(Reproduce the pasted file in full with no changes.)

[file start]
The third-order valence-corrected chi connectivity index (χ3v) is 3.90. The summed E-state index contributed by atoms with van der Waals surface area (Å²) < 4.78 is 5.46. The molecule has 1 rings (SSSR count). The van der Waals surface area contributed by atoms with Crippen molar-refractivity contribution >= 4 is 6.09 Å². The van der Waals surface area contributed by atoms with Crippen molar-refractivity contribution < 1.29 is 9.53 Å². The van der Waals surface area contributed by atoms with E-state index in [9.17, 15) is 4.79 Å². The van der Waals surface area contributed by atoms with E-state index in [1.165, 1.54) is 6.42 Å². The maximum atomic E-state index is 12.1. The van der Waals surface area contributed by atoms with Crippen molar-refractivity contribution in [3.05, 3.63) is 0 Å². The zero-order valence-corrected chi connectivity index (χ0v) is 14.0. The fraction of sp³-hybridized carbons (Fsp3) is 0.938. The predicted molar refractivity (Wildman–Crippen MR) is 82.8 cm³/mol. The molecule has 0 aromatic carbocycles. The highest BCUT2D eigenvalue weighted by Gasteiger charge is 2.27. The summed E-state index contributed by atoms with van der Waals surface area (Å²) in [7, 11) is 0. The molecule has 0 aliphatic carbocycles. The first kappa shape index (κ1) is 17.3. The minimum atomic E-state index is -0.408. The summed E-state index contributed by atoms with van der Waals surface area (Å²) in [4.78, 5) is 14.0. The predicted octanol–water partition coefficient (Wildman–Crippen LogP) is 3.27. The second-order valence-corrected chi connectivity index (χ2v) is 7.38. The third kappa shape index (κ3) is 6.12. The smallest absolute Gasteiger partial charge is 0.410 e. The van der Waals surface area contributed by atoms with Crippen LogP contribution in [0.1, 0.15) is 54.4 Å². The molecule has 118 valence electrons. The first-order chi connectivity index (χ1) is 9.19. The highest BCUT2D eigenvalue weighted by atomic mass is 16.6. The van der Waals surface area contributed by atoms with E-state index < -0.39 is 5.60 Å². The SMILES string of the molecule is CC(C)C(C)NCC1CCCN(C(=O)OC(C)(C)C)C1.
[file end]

The third-order valence-corrected chi connectivity index (χ3v) is 3.90. The summed E-state index contributed by atoms with van der Waals surface area (Å²) < 4.78 is 5.46. The molecule has 1 rings (SSSR count). The van der Waals surface area contributed by atoms with Crippen molar-refractivity contribution >= 4 is 6.09 Å². The van der Waals surface area contributed by atoms with Crippen molar-refractivity contribution < 1.29 is 9.53 Å². The van der Waals surface area contributed by atoms with E-state index in [9.17, 15) is 4.79 Å². The van der Waals surface area contributed by atoms with E-state index in [1.165, 1.54) is 6.42 Å². The maximum atomic E-state index is 12.1. The van der Waals surface area contributed by atoms with Crippen molar-refractivity contribution in [3.05, 3.63) is 0 Å². The zero-order valence-corrected chi connectivity index (χ0v) is 14.0. The fraction of sp³-hybridized carbons (Fsp3) is 0.938. The predicted molar refractivity (Wildman–Crippen MR) is 82.8 cm³/mol. The molecule has 0 aromatic carbocycles. The highest BCUT2D eigenvalue weighted by Gasteiger charge is 2.27. The summed E-state index contributed by atoms with van der Waals surface area (Å²) in [7, 11) is 0. The molecule has 0 aliphatic carbocycles. The first kappa shape index (κ1) is 17.3. The minimum atomic E-state index is -0.408. The summed E-state index contributed by atoms with van der Waals surface area (Å²) in [4.78, 5) is 14.0. The predicted octanol–water partition coefficient (Wildman–Crippen LogP) is 3.27. The second-order valence-corrected chi connectivity index (χ2v) is 7.38. The third kappa shape index (κ3) is 6.12. The smallest absolute Gasteiger partial charge is 0.410 e. The van der Waals surface area contributed by atoms with Crippen LogP contribution in [0.1, 0.15) is 54.4 Å². The molecule has 118 valence electrons. The first-order chi connectivity index (χ1) is 9.19. The highest BCUT2D eigenvalue weighted by atomic mass is 16.6. The van der Waals surface area contributed by atoms with E-state index < -0.39 is 5.60 Å². The SMILES string of the molecule is CC(C)C(C)NCC1CCCN(C(=O)OC(C)(C)C)C1.